Doctor Strange: Did a “Scary” Dispute with Marvel Cause Director Scott Derrickson to Drop Out of Sequel?

Did Doctor Strange in the Multiverse of Madness lose director Scott Derrickson over its horror movie elements? When Marvel Studios unveiled its Doctor Strange sequel at San Diego Comic-Con in July, Derrickson described Multiverse as "the first scary [Marvel Cinematic Universe] film" taking inspiration from the often psychedelic Marvel Comics that "dipped into the gothic and the horror and the horrific." Kevin Feige, Marvel Studios president and producer, recently refuted misconceptions Multiverse would be a "horror film," instead saying it would be "a big MCU film with scary sequences in it." Feige hinted at a Spielbergian influence when he cited horror-tinged but family friendly films from his childhood.

"I mean, there are horrifying sequences in [Raiders of the Lost Ark] that I as a little kid would [cover my eyes] when their faces melted. Or Temple of Doom, of course, or Gremlins, or Poltergeist," Feige said during a recent Q&A hosted by the New York Film Academy. "These are the movies that invented the PG-13 rating, by the way. They were PG and then they were like, 'We need another [rating].' But that's fun. It's fun to be scared in that way, and not a horrific, torturous way, but a way that is legitimately scary — because Scott Derrickson is quite good at that — but scary in the service of an exhilarating emotion."

Derrickson on Thursday confirmed a report that he had parted ways with Disney-owned Marvel Studios, citing creative differences.

Marvel Studios and Derrickson "amicably parted ways" on the five-years-later sequel "due to creative differences," according to a statement published by Marvel Studios, who "remain grateful to Scott for his contributions to the MCU." In a tweet, Derrickson said he and Marvel "mutally agreed to part ways" on the sequel that will keep its previously set May 7, 2021 release date. Derrickson also retains an executive producer credit.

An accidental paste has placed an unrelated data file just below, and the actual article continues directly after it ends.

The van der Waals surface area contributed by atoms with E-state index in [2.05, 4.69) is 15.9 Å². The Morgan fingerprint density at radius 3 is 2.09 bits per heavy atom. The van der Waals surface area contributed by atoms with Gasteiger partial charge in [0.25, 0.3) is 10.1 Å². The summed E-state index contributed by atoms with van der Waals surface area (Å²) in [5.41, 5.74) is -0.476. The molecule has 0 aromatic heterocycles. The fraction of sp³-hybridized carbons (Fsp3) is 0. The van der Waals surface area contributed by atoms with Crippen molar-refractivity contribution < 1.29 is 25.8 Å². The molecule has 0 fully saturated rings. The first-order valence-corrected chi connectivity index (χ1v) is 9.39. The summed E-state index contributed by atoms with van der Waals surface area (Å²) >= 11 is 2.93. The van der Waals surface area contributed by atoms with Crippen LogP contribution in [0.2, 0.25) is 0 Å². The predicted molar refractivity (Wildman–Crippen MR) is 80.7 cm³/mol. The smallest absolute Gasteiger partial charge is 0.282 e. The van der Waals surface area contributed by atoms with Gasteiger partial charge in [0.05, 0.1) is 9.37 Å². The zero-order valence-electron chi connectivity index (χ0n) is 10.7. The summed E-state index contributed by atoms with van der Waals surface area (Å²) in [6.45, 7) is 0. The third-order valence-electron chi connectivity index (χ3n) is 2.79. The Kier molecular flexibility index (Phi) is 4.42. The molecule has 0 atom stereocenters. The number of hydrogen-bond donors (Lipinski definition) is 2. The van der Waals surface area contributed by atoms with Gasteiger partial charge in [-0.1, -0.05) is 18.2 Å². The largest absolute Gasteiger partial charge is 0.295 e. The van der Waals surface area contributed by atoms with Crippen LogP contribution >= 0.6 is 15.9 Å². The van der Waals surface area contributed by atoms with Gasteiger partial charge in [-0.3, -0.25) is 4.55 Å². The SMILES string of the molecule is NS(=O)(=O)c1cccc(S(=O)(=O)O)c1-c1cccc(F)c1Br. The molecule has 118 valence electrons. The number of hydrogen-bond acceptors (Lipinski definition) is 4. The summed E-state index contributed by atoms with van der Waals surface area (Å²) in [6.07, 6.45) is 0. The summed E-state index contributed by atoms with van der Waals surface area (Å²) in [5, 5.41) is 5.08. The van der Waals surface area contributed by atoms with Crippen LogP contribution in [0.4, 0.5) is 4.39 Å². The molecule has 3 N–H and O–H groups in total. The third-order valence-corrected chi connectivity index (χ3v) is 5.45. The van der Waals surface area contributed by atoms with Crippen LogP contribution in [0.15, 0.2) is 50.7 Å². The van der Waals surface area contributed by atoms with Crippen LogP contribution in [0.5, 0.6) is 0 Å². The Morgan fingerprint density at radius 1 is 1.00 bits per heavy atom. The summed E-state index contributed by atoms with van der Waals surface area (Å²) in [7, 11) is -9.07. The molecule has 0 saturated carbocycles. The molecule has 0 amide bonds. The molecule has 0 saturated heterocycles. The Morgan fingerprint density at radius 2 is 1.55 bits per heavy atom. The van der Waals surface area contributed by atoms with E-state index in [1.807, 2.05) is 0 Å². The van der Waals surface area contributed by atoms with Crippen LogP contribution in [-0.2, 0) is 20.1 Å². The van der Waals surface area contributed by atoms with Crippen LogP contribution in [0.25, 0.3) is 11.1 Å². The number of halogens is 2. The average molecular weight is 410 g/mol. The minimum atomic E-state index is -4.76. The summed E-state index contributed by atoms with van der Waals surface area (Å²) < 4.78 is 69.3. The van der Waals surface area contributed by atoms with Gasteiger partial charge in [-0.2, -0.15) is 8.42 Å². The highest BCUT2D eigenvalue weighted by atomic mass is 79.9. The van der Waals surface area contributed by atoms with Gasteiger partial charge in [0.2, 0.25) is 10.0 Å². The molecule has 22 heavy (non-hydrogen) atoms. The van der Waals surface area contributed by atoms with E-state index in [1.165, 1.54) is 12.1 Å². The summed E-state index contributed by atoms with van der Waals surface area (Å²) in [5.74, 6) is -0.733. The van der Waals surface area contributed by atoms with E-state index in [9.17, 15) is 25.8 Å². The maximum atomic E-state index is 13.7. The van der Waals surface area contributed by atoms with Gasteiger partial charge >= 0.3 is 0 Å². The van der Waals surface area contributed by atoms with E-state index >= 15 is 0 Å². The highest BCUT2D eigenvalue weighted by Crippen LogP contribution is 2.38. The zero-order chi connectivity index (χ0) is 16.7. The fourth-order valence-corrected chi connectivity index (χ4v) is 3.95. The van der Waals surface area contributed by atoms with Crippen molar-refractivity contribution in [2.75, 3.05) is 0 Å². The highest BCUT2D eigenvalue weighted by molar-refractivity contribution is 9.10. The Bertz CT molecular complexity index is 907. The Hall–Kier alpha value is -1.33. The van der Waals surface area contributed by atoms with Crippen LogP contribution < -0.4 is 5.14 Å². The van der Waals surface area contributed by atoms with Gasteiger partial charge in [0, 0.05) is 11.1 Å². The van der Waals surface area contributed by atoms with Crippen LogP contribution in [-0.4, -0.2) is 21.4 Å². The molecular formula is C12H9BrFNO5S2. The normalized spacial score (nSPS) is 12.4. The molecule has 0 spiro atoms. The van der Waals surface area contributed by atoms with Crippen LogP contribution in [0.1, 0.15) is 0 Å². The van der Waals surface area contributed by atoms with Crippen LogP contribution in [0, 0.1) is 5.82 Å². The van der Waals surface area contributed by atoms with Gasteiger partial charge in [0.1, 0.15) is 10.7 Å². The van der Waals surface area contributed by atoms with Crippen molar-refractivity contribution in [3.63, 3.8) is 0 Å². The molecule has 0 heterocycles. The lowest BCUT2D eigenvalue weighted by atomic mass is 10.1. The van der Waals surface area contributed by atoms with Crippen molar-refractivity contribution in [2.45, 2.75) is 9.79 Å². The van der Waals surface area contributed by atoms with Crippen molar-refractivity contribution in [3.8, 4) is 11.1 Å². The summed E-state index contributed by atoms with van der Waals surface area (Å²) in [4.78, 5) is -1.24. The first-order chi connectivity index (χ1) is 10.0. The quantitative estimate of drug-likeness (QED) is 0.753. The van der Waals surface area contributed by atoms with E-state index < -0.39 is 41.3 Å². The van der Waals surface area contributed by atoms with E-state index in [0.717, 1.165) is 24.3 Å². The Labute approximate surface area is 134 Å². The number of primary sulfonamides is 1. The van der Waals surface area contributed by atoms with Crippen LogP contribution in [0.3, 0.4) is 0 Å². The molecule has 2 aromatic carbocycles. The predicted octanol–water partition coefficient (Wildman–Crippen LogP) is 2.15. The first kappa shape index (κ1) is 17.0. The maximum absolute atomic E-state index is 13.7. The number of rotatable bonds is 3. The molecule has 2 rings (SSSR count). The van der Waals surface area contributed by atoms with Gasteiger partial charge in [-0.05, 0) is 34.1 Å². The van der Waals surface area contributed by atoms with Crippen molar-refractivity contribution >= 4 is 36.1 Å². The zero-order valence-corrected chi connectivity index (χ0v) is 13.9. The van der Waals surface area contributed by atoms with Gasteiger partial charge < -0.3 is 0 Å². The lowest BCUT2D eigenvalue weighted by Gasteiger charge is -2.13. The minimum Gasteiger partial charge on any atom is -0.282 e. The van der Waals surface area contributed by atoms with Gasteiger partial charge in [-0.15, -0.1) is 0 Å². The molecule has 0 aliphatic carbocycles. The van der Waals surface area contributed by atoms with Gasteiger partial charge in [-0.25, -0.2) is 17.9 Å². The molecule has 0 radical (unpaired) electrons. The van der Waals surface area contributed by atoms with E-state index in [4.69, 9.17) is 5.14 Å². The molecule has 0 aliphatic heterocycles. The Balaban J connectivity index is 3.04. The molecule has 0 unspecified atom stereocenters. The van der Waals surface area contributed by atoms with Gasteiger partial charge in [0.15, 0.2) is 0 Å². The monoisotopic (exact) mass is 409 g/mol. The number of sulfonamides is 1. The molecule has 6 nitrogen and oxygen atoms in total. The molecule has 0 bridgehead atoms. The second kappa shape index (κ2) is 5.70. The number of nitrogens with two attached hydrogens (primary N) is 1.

The director — who helmed horrors The Exorcism of Emily Rose, Sinister and Deliver Us from Evil before joining the PG-13 Marvel franchise with 2016's Doctor Strange — said at Comic-Con he didn't want "to do just another sequel to do a sequel."

According to Derrickson, who spoke during Marvel Studios' Hall H presentation, "If I'm gonna do it, it has to go into the territory that drew me into the Doctor Strange comics in the first place, which is how they dipped into the gothic and the horror and the horrific, and we're gonna make the first scary MCU film."

Derrickson's departure comes little more than a week after Feige said it's inaccurate to refer to Multiverse as a "horror film," contradicting Derrickson's description that garnered much fanfare out of Comic-Con.

The director's stepping away also comes less than one month after Derrickson called studio-mandated release dates "the enemy of art," a tweet some interpreted to be a swipe at Marvel. Derrickson denied this in a followup tweet.


According to Variety, who first reported Derrickson had dropped out, Multiverse remains on track for a May production start. Marvel is now on the hunt for a new director.

Doctor Strange in the Multiverse of Madness is set to open May 7, 2021.